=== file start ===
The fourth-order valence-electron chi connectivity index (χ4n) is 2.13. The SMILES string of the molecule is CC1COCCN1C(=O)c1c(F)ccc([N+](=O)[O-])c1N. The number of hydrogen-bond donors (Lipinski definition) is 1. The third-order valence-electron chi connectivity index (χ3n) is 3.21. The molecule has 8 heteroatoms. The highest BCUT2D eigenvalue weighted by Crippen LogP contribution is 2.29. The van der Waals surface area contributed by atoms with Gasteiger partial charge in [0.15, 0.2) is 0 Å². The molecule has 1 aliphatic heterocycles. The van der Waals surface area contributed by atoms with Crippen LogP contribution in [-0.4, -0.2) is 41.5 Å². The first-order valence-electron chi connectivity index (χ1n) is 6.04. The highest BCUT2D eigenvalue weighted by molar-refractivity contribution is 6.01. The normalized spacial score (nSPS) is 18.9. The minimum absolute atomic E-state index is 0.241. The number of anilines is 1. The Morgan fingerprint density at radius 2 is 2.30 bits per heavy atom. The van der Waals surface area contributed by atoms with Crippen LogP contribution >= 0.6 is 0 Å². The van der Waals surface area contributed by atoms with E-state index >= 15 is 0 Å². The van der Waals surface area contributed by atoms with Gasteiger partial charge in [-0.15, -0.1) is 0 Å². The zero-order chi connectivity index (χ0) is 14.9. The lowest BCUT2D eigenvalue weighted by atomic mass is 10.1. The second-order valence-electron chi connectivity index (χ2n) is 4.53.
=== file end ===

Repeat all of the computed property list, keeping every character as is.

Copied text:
The fourth-order valence-electron chi connectivity index (χ4n) is 2.13. The SMILES string of the molecule is CC1COCCN1C(=O)c1c(F)ccc([N+](=O)[O-])c1N. The number of hydrogen-bond donors (Lipinski definition) is 1. The third-order valence-electron chi connectivity index (χ3n) is 3.21. The molecule has 8 heteroatoms. The highest BCUT2D eigenvalue weighted by Crippen LogP contribution is 2.29. The van der Waals surface area contributed by atoms with Gasteiger partial charge in [0.15, 0.2) is 0 Å². The molecule has 1 aliphatic heterocycles. The van der Waals surface area contributed by atoms with Crippen LogP contribution in [-0.4, -0.2) is 41.5 Å². The first-order valence-electron chi connectivity index (χ1n) is 6.04. The highest BCUT2D eigenvalue weighted by molar-refractivity contribution is 6.01. The normalized spacial score (nSPS) is 18.9. The minimum absolute atomic E-state index is 0.241. The number of anilines is 1. The Morgan fingerprint density at radius 2 is 2.30 bits per heavy atom. The van der Waals surface area contributed by atoms with Crippen LogP contribution >= 0.6 is 0 Å². The van der Waals surface area contributed by atoms with E-state index >= 15 is 0 Å². The van der Waals surface area contributed by atoms with Gasteiger partial charge in [-0.15, -0.1) is 0 Å². The zero-order chi connectivity index (χ0) is 14.9. The lowest BCUT2D eigenvalue weighted by atomic mass is 10.1. The second-order valence-electron chi connectivity index (χ2n) is 4.53.